If Samuel Beckett had taken Prozac and written a “Sesame Street” episode, it might have come out a little like “Avenue Q.” The three-time Tony Award-winning puppet musical serves up existential angst for the Muppets generation in a format as appealing as a shiny new soft drink.
The 2004 Broadway hit by Robert Lopez and Jeff Marx (music and lyrics) and Jeff Whitty (book), made its long-awaited arrival in San Francisco last week. Presented by Best of Broadway, it opened Wednesday at the Orpheum Theatre for a monthlong run.
Simply put, the show is irresistible. The premise is funny, the jokes are plentiful, the cast is outstanding and the staging bubbles along at a relentlessly peppy pace. And then there are the puppets.
Theatrical productions often include puppets in supporting roles; here, they’re the central characters. Princeton, a puppet manned by the superb Robert McClure, is a 30-something college grad with no prospects; in the evening’s first musical number, he sings “What do you do with a BA in English?”
His neighbors — a mix of puppet and human types — have troubles of their own.
Kate Monster (a female puppet operated by Kelli Sawyer) is a prim schoolteacher who longs to start her own school; roommates Nicky (Christian Anderson) and Rod (McClure), who resemble Bert and Ernie, may or may not be gay. Lucy (Sawyer) is a lusty diva a la Miss Piggy; Trekkie Monster (Anderson) is a loveable grouch addicted to Internet porn.
The human characters are Brian (Cole Porter), an unemployed standup comic; his Japanese-American bride, Christmas Eve (Angela Ai); and Gary Coleman (Carla Renata), the has-been child star who has found a new career as the building’s wise-cracking super.
Lopez and Marx conceived “Avenue Q” as a “Sesame Street” parody, and the look of the show brilliantly supports theirvision. Rick Lyon’s puppets are flexible, expressive creations. The set (by Anna Louizos) features a brick façade with pop-up doors for interiors and drop-down screens for “instructional” cartoons.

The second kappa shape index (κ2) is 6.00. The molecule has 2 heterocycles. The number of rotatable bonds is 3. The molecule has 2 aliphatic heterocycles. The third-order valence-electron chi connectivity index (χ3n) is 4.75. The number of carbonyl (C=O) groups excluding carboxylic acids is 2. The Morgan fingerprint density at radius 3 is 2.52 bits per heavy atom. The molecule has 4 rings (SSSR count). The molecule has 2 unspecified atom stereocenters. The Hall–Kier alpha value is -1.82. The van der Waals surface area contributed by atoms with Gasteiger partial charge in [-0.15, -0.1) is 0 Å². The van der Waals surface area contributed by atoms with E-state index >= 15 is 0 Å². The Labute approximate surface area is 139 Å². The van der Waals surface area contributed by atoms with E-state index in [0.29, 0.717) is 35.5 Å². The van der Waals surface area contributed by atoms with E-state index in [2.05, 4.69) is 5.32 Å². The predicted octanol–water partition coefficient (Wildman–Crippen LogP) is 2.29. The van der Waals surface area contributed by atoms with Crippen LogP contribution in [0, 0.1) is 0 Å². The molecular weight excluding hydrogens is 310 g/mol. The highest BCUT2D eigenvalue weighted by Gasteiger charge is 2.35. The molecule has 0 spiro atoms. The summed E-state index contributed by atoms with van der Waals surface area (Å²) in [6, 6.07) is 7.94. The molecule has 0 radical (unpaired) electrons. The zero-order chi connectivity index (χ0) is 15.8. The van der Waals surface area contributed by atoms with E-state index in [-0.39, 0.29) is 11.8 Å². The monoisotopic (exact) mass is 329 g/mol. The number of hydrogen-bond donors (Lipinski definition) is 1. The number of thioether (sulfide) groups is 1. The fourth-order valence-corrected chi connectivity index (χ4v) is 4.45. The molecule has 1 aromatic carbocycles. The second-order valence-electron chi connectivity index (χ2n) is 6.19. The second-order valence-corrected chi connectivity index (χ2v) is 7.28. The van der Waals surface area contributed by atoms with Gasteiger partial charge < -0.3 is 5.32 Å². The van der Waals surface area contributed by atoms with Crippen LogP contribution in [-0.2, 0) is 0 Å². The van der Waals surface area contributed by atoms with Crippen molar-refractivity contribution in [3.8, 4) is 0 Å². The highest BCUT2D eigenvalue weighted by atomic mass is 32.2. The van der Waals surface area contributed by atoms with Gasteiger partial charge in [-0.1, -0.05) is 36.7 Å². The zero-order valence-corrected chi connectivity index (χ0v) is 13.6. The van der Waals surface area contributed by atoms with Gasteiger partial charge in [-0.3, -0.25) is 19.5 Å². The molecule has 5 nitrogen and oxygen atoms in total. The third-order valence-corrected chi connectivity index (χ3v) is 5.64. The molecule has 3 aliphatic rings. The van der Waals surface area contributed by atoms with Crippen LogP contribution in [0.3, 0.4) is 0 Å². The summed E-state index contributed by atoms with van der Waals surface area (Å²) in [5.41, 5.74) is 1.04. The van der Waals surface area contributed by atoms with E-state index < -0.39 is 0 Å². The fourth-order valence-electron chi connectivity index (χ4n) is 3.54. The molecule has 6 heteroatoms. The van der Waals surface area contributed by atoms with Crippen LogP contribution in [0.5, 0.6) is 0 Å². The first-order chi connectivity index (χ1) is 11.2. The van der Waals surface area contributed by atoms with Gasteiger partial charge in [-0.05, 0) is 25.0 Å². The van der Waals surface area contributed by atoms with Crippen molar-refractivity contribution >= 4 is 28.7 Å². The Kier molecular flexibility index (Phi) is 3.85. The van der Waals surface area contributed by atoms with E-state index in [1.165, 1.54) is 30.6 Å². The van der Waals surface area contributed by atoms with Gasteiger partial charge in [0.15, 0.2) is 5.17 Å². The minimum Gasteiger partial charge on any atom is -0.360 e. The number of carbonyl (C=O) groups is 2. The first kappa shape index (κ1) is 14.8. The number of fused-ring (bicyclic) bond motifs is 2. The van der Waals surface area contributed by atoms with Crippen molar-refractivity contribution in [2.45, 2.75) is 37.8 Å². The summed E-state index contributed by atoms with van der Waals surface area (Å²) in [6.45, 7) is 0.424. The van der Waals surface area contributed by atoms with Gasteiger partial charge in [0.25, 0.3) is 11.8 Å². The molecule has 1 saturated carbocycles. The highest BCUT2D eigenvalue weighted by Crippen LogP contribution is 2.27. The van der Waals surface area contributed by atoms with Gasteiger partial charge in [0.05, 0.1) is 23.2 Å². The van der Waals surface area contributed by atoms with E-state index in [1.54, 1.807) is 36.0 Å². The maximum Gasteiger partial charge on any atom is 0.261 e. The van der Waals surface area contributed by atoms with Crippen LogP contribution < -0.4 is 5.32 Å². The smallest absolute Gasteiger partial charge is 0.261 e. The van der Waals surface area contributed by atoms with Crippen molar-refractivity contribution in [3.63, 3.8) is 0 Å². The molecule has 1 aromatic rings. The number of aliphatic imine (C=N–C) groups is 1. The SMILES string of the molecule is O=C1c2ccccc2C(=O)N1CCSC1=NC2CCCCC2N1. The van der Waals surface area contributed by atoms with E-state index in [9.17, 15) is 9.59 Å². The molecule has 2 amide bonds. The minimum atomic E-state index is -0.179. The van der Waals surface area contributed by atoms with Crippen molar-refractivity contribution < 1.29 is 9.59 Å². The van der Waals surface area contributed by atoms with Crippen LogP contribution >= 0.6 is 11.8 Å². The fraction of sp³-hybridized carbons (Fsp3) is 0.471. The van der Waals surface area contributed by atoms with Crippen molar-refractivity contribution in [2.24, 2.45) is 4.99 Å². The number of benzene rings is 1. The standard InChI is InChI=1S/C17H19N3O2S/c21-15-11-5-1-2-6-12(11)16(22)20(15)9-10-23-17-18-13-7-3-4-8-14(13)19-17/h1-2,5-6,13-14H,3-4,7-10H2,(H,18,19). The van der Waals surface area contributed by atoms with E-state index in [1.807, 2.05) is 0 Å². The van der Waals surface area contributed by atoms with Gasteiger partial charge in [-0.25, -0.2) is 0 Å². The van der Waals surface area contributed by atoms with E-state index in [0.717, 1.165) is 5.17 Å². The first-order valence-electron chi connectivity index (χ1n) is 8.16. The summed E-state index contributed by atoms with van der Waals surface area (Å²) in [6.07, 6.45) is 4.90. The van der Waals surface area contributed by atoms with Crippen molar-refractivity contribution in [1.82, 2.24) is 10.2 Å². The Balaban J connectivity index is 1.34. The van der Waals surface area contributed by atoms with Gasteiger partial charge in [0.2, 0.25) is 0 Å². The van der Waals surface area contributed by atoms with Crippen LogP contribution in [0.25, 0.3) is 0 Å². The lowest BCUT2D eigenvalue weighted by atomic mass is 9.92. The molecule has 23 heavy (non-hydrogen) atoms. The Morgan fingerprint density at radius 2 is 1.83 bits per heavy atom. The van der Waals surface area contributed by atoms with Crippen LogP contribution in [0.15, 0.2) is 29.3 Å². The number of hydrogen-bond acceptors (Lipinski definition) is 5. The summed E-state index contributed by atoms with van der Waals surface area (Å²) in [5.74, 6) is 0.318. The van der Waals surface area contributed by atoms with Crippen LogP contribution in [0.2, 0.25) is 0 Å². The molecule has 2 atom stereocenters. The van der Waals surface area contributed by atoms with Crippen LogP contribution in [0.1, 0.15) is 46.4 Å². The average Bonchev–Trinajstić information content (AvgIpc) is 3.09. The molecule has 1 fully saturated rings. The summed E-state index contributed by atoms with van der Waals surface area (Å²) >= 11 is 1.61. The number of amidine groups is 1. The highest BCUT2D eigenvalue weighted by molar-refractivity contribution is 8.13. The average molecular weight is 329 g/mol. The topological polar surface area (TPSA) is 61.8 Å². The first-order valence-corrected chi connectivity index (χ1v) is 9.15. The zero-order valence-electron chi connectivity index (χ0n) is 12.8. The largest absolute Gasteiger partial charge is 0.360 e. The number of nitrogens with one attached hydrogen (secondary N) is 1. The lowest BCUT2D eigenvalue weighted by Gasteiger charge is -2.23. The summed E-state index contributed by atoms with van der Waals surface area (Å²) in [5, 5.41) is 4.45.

Costumes (Mirena Rada) and lights (Howell Binkley) add a measure of dazzle. Still, the show isn’t for youngsters; themes of racism, homophobia, depression and the all-important quest to find one’s “purpose” in life are the driving forces for these characters. In a hilarious recurring bit, a pair of “Bad Idea Bears” suggest Faustian temptations, urging the characters to drink more, have sex and add suicide to their list of options.
Yet, even in its most off-color moments — including a puppet sex scene played to a strobing rock number — the show feels unrelentingly cheerful. The cast is young and energetic; each is an excellent singer, and each gets a chance to shine. Highlights include Kate’s breakup song, “A Fine Fine Line” and Rod’s racy vaudevillian number “My Girlfriend Who Lives in Canada”; Sawyer belts a torch song as Lucy, and Ai delivers a big, Mermanesque ballad on the torments of marriage.
“Avenue Q” is so tightly directed (Jason Moore) and choreographed (Ken Roberson), it’s possible to float along on the zesty comedy, catchy tunes and colorful visuals right up to the big finale. The consoling, Zen-like resolution is a throwaway. But a show that can keep an audience laughing for two hours is definitely a keeper.
Presented by: Best of Broadway
Where: Orpheum Theatre, 1192 Market St., San Francisco
When: 8 p.m. Tuesdays through Saturdays; 2 p.m. Wednesdays, Saturdays and Sundays; closes Sept. 2
Contact: (415) 512-7770 or www.shnsf.com